Detroit Auto Show: Kia GT4 Stinger

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Kia-Stinger-front-300What is it?

The Stinger — not Stingray, although Kia would love the comparison to the Corvette — is the Korean automaker’s concept of a no-frills, rear-wheel-drive sports car like the Subaru BRZ.

There is no radio or interior door handles, either, all in the Porsche-like interest of saving weight in the weirdest ways possible. A 2.0-liter turbocharged inline-four, modified from the one used in the production Optima sedan, puts out 315 hp.

Why should you care?

Sports car enthusiasts on budgets will appreciate another entry in this market. Although it’s no Mustang, Kia’s parent company Hyundai has found takers for its rear-wheel-drive Genesis Coupe, and the Stinger could find plenty more. Kia is going upmarket in luxury sedans with the Cadenza and K900, so a sports car shouldn’t be a surprise. The looks, especially those stacked LED headlamps, are quite agreeable, and the designers nailed all the classic proportions of a two-seat sports car. Save for the see-through A-pillars, it’s not very exciting, but then again, the BRZ functions in the same manner. It just works.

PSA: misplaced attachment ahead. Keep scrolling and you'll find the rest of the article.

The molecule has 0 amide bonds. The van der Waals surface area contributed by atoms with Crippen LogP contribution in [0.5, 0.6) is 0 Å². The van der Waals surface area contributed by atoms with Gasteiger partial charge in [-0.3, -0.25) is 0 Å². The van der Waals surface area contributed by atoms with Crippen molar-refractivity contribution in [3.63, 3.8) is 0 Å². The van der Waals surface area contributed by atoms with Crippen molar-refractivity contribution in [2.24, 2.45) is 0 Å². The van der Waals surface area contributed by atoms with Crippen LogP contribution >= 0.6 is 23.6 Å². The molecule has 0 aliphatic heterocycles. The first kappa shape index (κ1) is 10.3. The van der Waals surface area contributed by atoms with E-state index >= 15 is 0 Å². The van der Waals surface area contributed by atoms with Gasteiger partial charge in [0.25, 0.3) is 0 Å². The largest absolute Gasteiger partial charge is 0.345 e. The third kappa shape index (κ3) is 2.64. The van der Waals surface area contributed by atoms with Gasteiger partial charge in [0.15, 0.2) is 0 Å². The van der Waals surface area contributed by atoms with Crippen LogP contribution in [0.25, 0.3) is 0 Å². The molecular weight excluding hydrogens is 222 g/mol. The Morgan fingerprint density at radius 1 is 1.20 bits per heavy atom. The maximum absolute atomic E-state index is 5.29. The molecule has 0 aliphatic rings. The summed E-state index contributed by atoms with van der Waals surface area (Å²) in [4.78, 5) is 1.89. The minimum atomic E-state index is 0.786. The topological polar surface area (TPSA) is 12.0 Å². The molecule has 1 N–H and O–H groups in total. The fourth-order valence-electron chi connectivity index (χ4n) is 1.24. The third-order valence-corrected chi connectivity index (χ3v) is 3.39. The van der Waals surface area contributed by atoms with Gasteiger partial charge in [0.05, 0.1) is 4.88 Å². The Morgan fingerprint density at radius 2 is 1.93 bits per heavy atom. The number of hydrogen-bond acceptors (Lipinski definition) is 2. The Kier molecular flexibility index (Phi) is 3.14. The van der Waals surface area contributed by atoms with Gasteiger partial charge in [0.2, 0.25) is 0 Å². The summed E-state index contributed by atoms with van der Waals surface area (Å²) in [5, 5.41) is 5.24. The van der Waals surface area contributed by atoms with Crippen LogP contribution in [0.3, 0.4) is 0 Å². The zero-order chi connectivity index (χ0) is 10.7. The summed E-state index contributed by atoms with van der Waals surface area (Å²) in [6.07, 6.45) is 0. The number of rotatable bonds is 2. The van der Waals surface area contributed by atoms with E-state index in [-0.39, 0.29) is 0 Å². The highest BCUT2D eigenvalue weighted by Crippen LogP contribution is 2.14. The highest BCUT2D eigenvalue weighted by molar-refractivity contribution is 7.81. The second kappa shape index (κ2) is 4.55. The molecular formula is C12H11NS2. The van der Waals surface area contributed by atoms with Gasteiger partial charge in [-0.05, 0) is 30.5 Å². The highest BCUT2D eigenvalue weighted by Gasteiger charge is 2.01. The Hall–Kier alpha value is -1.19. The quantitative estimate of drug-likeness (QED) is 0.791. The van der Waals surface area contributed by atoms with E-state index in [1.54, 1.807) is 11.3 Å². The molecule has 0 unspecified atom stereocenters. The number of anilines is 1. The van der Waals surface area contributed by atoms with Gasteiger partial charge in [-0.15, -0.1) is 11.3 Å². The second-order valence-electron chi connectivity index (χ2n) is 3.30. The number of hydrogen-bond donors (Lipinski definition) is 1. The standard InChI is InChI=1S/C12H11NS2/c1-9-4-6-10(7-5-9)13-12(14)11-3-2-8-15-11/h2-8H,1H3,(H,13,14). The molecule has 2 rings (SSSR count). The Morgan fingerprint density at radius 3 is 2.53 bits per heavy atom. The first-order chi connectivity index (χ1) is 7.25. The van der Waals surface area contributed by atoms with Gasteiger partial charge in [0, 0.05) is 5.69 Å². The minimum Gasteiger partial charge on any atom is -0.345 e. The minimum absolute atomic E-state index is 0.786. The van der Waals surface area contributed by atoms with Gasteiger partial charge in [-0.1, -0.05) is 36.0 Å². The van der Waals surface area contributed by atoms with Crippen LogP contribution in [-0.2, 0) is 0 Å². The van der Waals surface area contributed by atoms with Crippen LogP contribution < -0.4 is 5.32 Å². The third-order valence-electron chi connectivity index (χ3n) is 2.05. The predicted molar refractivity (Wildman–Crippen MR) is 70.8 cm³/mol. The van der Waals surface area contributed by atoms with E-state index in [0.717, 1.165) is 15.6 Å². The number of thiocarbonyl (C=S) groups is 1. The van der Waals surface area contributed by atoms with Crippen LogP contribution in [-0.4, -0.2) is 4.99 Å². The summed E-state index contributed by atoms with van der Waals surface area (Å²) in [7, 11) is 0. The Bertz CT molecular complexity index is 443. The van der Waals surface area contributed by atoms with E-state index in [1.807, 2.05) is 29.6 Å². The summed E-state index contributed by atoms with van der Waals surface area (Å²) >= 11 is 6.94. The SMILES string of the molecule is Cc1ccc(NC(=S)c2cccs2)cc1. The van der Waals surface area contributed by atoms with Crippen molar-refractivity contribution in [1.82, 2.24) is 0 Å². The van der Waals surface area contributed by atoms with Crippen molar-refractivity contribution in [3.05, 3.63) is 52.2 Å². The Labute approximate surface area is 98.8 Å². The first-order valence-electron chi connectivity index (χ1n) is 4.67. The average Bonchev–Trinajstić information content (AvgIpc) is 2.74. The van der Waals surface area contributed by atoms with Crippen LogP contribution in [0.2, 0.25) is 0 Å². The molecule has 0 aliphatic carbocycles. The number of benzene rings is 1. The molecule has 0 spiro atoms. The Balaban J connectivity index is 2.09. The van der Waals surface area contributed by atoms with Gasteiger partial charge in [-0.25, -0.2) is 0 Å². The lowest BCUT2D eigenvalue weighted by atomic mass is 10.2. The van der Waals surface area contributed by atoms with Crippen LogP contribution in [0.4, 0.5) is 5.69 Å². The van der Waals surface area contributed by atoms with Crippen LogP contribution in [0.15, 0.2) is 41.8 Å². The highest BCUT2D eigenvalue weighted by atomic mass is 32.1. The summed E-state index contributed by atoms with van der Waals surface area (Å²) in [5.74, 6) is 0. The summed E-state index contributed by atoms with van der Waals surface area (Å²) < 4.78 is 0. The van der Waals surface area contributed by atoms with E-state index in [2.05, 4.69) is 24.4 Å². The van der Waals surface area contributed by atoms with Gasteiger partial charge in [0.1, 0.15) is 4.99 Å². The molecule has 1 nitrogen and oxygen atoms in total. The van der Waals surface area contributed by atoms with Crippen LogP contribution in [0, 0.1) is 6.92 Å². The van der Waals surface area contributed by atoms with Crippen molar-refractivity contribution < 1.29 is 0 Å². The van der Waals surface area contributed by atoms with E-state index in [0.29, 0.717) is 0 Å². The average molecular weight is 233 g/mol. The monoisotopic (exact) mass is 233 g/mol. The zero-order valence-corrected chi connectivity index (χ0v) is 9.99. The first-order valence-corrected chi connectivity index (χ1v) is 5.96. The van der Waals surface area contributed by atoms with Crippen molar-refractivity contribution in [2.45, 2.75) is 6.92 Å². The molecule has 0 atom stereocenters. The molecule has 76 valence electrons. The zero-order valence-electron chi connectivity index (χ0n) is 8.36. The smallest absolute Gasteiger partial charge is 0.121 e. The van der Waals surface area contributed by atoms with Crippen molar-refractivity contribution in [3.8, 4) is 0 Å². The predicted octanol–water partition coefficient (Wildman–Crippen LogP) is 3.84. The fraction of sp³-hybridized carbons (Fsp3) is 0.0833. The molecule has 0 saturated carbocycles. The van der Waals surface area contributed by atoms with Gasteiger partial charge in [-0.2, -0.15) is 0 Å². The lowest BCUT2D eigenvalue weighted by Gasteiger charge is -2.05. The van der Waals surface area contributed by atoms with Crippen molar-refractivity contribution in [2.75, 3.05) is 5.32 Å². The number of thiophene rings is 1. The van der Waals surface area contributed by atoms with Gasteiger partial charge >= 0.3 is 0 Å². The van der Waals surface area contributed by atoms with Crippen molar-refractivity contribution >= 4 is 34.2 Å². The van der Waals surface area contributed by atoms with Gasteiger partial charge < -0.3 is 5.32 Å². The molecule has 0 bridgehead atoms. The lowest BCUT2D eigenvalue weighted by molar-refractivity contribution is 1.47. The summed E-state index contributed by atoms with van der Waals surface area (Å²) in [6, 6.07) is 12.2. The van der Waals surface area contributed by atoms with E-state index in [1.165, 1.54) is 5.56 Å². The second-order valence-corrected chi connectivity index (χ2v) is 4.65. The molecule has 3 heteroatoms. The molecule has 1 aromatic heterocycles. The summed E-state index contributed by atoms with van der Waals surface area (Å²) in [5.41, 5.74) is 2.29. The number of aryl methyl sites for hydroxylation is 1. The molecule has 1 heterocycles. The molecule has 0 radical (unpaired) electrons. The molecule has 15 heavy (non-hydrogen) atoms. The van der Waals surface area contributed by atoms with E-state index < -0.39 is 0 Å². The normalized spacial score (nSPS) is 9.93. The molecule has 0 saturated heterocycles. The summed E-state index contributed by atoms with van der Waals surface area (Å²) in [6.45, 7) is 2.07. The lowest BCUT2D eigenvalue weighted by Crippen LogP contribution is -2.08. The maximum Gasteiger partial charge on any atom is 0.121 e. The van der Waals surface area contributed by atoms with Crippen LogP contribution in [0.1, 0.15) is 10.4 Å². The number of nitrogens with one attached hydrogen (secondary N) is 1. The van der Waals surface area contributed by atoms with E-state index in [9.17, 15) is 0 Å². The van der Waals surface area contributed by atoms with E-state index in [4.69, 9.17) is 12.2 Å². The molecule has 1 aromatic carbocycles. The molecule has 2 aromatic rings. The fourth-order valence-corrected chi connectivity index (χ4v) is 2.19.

What’s not to like?

If the Kia Forte Koup is any indicator, a few things. The first-generation Forte was simply a bad car — creaky, poor driving dynamics, whiny engine, et cetera to infinity. The latest Forte improves upon a lot, but all isn’t near-perfect like a Ford Focus or a Honda Civic. The Koreans don’t know how to fine-tune their suspensions and steering on any of their cars, and given these are the most important elements of a sports car, the Stinger can’t afford to be adequate. Let’s just say Kia needs to take its time here before rushing the Stinger to production.

How much?

It’s not happening yet. Kia insists it will. We hope it will, too, so long as Kia gives this car the attention and development budget it deserves.


Clifford Atiyeh

Clifford Atiyeh

Clifford Atiyeh has spent his entire life driving cars he doesn't own. Based in Connecticut, he writes for BestRide, Car and Driver, The Boston Globe and other publications.

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